How Parliament endorsed mobile money, social media tax

For hours, the State Minister for Planning David Bahati tried in vain to beat off a spirited fight from opposition and some moderate NRM legislators who argued against the introduction of Excise duty on Social media and the mobile money service.

The opposition MPs took advantage of the absence of the NRM colleagues who were next attending a caucus meeting, convened by their party chairman, President Yoweri Museveni.

With a loss in sight for the government side, a message was sent to the caucus meeting and the MPs were sent with orders to go and vote for the new law.

“We had argued our case very well and had knocked off most of the unfair taxes they are introducing until when the voting machines came in, the stakes changed. Many of them shouted Aye but in actual sense didn’t know what they were voting for,” Kassanda North MP Patrick Nsamba Oshabe said.

Indeed, some NRM MPs like Mityana South’s Henry Makumbi admitted to having voted in ignorance.

“I opposed that law in the committee but when they told us to come and vote for it, I just said Aye,” Makumbi said.


With the passing of the law, social media users will now pay a daily levy of Shs 200 for using platforms such as WhatsApp, Facebook, Viber, Twitter among others.
This is expected to fetch government a sum of Shs 284bn.

According the now Excise Duty Amendment Act 2018, government will be charging the tax on telecommunications service operators providing data for accessing Over The Top Services (OTT).

This is because the voice and messaging traffic has migrated from conventional voice calls and messaging to voice over the internet and online messaging, through social media applications which don’t attract excise duty, unlike voice calls that attract VAT and excise duty.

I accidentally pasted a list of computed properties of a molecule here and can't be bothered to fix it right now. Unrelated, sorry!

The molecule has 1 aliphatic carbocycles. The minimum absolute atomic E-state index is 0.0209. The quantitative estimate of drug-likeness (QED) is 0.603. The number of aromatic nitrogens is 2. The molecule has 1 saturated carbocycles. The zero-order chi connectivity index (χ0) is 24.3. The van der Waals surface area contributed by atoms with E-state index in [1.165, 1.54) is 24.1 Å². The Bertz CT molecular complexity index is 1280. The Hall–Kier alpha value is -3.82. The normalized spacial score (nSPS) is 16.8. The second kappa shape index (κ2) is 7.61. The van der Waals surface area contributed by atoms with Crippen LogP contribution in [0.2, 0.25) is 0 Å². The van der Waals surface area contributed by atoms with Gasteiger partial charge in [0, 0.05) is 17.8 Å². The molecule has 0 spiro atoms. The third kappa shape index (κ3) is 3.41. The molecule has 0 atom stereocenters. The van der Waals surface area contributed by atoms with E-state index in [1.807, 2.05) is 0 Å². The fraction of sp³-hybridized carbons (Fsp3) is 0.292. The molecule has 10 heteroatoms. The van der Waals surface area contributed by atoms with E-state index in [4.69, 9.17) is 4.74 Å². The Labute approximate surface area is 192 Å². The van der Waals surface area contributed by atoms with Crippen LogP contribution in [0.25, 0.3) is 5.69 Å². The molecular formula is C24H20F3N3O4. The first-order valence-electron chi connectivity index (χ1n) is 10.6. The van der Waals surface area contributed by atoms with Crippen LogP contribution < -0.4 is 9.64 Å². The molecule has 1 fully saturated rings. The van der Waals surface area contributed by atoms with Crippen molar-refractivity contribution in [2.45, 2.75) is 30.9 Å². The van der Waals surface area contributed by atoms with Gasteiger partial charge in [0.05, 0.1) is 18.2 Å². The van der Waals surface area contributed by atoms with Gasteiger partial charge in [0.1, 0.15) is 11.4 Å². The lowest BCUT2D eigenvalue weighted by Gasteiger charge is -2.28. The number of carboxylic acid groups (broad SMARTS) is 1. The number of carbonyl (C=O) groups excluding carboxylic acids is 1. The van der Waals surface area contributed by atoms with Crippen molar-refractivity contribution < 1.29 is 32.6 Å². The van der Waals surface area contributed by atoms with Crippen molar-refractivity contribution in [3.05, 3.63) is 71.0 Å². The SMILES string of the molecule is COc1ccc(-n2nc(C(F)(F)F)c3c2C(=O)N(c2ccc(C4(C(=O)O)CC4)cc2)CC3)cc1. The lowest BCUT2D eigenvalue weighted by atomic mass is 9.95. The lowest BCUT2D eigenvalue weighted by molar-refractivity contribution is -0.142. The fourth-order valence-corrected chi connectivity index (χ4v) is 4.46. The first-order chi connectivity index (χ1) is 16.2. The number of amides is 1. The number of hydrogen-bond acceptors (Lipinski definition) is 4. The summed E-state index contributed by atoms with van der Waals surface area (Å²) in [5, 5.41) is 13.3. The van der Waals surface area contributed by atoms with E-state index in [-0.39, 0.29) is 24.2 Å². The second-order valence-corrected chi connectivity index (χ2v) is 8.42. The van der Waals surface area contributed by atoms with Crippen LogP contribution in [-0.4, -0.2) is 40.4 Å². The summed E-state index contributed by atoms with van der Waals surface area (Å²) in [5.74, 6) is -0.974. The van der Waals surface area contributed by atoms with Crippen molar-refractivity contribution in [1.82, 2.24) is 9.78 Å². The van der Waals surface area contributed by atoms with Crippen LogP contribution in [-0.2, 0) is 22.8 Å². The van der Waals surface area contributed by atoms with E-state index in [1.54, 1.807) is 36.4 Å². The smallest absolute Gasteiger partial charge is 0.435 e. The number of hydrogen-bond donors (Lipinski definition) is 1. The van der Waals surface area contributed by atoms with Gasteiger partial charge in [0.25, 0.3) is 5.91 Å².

The proposal to have a ‘social media’ tax was suggested by Museveni when he wrote to both the Minister of Finance, Planning and Economic Development Matia Kasaija expressing disappointment over the failure by Uganda Revenue Authority (URA) to be innovative and broaden the taxable base.

Museveni argued that by taxing the social media platforms, it would discourage what he called rumour mongering.

Mobile money transactions carry a 1% tax, and from this, government expects to collect Shs 115bn.

Members of the Finance Committee supported the introduction of this tax on grounds that money transactions had migrated from the traditional payment systems like banks to the digital platforms.

“It is therefore important that taxes be levied on such platforms. Using mobile money is a choice as there are other methods of payment which are already attracting taxes. This proposed tax will generate more revenue and broaden the tax base,” Loy Katali, Vice Chairperson Finance Committee said.